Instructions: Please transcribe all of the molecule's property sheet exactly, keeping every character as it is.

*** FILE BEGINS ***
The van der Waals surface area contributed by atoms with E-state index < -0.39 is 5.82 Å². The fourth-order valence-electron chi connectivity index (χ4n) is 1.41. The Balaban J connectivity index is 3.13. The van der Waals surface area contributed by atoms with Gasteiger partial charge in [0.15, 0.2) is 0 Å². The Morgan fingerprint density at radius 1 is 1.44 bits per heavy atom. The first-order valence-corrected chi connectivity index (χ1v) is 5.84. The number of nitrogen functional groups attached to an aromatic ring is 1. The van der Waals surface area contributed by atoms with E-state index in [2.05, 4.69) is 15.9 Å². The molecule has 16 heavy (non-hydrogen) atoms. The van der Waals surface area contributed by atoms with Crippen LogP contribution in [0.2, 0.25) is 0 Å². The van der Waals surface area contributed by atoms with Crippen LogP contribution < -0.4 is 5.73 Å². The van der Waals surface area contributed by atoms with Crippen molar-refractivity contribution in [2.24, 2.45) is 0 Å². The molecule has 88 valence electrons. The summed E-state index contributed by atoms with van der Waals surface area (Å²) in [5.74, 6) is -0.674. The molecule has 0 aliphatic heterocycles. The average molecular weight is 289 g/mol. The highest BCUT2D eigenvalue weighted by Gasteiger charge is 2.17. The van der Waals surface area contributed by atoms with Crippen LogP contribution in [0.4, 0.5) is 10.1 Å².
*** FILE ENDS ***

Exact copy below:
The van der Waals surface area contributed by atoms with E-state index < -0.39 is 5.82 Å². The fourth-order valence-electron chi connectivity index (χ4n) is 1.41. The Balaban J connectivity index is 3.13. The van der Waals surface area contributed by atoms with Gasteiger partial charge in [0.15, 0.2) is 0 Å². The Morgan fingerprint density at radius 1 is 1.44 bits per heavy atom. The first-order valence-corrected chi connectivity index (χ1v) is 5.84. The number of nitrogen functional groups attached to an aromatic ring is 1. The van der Waals surface area contributed by atoms with E-state index in [2.05, 4.69) is 15.9 Å². The molecule has 16 heavy (non-hydrogen) atoms. The van der Waals surface area contributed by atoms with Crippen LogP contribution in [0.2, 0.25) is 0 Å². The van der Waals surface area contributed by atoms with Crippen LogP contribution < -0.4 is 5.73 Å². The van der Waals surface area contributed by atoms with Crippen molar-refractivity contribution in [2.24, 2.45) is 0 Å². The molecule has 88 valence electrons. The summed E-state index contributed by atoms with van der Waals surface area (Å²) in [5.74, 6) is -0.674. The molecule has 0 aliphatic heterocycles. The average molecular weight is 289 g/mol. The highest BCUT2D eigenvalue weighted by Gasteiger charge is 2.17. The van der Waals surface area contributed by atoms with Crippen LogP contribution in [0.4, 0.5) is 10.1 Å².